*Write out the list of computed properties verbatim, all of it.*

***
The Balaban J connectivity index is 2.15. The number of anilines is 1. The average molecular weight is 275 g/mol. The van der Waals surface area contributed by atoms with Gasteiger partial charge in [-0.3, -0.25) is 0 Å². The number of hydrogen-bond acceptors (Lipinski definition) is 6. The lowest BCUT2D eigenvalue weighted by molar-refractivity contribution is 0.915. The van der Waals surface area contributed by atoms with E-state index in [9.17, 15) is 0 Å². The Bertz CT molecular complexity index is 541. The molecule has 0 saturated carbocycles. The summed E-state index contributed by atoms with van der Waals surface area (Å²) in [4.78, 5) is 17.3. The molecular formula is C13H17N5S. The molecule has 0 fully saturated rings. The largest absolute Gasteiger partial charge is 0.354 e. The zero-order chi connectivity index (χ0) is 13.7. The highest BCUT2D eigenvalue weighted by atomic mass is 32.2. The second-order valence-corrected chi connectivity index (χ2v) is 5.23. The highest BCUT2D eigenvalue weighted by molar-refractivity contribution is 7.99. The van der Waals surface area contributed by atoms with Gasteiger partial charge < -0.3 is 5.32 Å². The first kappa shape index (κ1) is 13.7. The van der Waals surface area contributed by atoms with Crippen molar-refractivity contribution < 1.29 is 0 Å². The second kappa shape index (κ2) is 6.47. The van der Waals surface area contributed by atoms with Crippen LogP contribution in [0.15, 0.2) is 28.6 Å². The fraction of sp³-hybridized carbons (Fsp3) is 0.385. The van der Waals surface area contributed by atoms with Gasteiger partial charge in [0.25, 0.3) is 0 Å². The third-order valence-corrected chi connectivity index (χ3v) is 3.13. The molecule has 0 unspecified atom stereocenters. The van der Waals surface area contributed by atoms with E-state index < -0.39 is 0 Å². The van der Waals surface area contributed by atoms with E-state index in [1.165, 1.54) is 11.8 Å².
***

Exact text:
The Balaban J connectivity index is 2.15. The number of anilines is 1. The average molecular weight is 275 g/mol. The van der Waals surface area contributed by atoms with Gasteiger partial charge in [-0.3, -0.25) is 0 Å². The number of hydrogen-bond acceptors (Lipinski definition) is 6. The lowest BCUT2D eigenvalue weighted by molar-refractivity contribution is 0.915. The van der Waals surface area contributed by atoms with E-state index in [9.17, 15) is 0 Å². The Bertz CT molecular complexity index is 541. The molecule has 0 saturated carbocycles. The summed E-state index contributed by atoms with van der Waals surface area (Å²) in [4.78, 5) is 17.3. The molecular formula is C13H17N5S. The molecule has 0 fully saturated rings. The largest absolute Gasteiger partial charge is 0.354 e. The zero-order chi connectivity index (χ0) is 13.7. The highest BCUT2D eigenvalue weighted by atomic mass is 32.2. The second-order valence-corrected chi connectivity index (χ2v) is 5.23. The highest BCUT2D eigenvalue weighted by molar-refractivity contribution is 7.99. The van der Waals surface area contributed by atoms with Gasteiger partial charge < -0.3 is 5.32 Å². The first kappa shape index (κ1) is 13.7. The van der Waals surface area contributed by atoms with Crippen molar-refractivity contribution < 1.29 is 0 Å². The second kappa shape index (κ2) is 6.47. The van der Waals surface area contributed by atoms with Crippen LogP contribution in [0.15, 0.2) is 28.6 Å². The fraction of sp³-hybridized carbons (Fsp3) is 0.385. The van der Waals surface area contributed by atoms with Gasteiger partial charge in [0.25, 0.3) is 0 Å². The third-order valence-corrected chi connectivity index (χ3v) is 3.13. The molecule has 0 unspecified atom stereocenters. The van der Waals surface area contributed by atoms with E-state index < -0.39 is 0 Å². The van der Waals surface area contributed by atoms with E-state index in [1.165, 1.54) is 11.8 Å².